Keema Curry Recipe #atozchallenge
Since my recipe for Garam Masala garnered a lot of interest, here’s a recipe with Garam Masala, which is many a curry lovers favourite. The Keema Curry, minced lamb curry, is cooked in many different ways but this recipe is how I like it best.
1. Your desired quantity of minced lamb (I had 350 grams)
2. One large potato (choose a kind that boils fast and crumbles, so grainy is better than waxy)
3. Lots of peas, as much as you like (you could do without it too)
4. One large onion finely chopped (two medium or three small)
5. Ginger and garlic paste or freshly grated
6. Two teaspoons of Garam Masala powder
7. Turmeric powder 2 teaspoons
8. Tomato paste 2 tablespoons ( you can substitute this with a few tablespoons of yogurt. Yogurt will give it a milder creamier taste and the curry will also be lightly coloured)
9. Half a teaspoon of cumin and half a teaspoon of coriander powder
10. salt and pepper to taste.
11. Boiling water 300 ml
Fry the chopped onion and potatoes lightly till the onions are transparent. Then, add all the spices, ginger, garlic and tomato paste. Lightly fry these and mix well with the potato and onion. Once the spices warm and release a wonderful aroma put the minced lamb in. Stir it around to cover it evenly with all the spices in the wok. Then keep stirring till the meat loses its pinkness and releases oil around the sides of the wok, as seen in the picture above. At this time add the peas. If you are using frozen peas thaw them before adding it to the meat. once everything is covered in spice and juices, pour in the boiling water to cover everything in the wok. Put the lid on and let it simmer in low heat. This curry will take around 3o mins to cook and reduce to a thicker gravy. Sprinkle more garam masala and chillies for stronger flavours.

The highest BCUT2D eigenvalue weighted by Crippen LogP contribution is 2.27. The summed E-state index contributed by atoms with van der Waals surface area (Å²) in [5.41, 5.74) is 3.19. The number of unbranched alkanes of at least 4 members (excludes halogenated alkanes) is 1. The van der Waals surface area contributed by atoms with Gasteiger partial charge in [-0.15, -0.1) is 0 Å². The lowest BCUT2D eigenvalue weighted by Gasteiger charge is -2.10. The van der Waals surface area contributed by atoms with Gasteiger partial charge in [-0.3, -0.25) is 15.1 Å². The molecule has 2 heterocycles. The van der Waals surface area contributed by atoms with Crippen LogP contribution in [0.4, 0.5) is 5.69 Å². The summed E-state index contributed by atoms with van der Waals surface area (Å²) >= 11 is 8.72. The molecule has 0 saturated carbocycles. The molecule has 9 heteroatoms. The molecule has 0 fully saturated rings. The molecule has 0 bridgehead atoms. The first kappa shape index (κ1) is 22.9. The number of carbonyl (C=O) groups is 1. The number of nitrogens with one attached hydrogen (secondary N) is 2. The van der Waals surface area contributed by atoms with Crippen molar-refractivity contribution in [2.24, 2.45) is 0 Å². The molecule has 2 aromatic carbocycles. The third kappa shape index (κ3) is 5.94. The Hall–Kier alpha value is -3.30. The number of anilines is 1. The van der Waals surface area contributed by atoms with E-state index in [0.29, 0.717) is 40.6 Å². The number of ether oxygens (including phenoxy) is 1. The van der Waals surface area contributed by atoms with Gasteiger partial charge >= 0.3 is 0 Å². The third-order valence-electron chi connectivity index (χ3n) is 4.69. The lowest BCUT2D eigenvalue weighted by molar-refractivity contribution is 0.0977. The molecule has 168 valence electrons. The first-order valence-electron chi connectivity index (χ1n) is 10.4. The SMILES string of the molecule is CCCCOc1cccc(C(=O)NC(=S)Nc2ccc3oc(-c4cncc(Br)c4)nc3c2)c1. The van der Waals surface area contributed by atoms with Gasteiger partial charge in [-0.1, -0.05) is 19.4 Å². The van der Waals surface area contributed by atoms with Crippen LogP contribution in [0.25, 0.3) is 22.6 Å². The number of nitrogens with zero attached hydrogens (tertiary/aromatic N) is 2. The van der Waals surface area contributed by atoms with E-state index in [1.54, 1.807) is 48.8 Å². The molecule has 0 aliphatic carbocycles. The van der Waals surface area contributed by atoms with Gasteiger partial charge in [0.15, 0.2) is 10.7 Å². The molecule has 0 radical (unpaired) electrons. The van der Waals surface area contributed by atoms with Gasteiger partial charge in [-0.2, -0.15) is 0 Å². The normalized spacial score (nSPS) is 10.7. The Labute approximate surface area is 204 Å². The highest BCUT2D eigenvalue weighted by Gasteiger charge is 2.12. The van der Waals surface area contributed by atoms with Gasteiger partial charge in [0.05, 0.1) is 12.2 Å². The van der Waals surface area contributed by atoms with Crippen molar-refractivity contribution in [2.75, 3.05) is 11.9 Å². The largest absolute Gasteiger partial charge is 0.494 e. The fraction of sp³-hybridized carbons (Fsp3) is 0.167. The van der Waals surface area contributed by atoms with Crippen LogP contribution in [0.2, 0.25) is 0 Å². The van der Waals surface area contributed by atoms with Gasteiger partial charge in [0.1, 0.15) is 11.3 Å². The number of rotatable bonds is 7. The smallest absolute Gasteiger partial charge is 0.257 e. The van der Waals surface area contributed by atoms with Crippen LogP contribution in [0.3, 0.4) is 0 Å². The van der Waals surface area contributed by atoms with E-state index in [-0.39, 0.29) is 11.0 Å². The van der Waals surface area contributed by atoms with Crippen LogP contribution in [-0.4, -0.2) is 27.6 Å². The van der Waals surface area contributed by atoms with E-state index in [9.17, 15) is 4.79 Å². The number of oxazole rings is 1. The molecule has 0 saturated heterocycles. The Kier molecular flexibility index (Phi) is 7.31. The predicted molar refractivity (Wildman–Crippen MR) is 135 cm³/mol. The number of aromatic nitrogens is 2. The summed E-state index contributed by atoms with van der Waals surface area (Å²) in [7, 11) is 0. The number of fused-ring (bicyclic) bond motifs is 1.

Note: This method of slow cooking is not practiced in the usual takeaway curry houses in Britain. So, don’t be surprised if your Keema curry tastes better than your favourite curry house’s version!
If you don’t eat lamb, then replace the mince with soya mince, beef mince, turkey mince or even cauliflower. Of course cooking times will differ.
Written by Amrita Dasgupta - Visit my blog for more food and travel stories
I love to travel, discover new things, experience new cultures and then I get back home and experiment with the new food and recipes I discovered on my travels. My blog is about all those life experiences. If you’ve enjoyed this post, keep in touch with Drifting Traveller on Twitter and Facebook or by adding my blog to your RSS feed. Follow my blog with Bloglovin or Networked Blogs! If you really like reading the Drifting Traveller why not share it with people you know who'd like to read it too.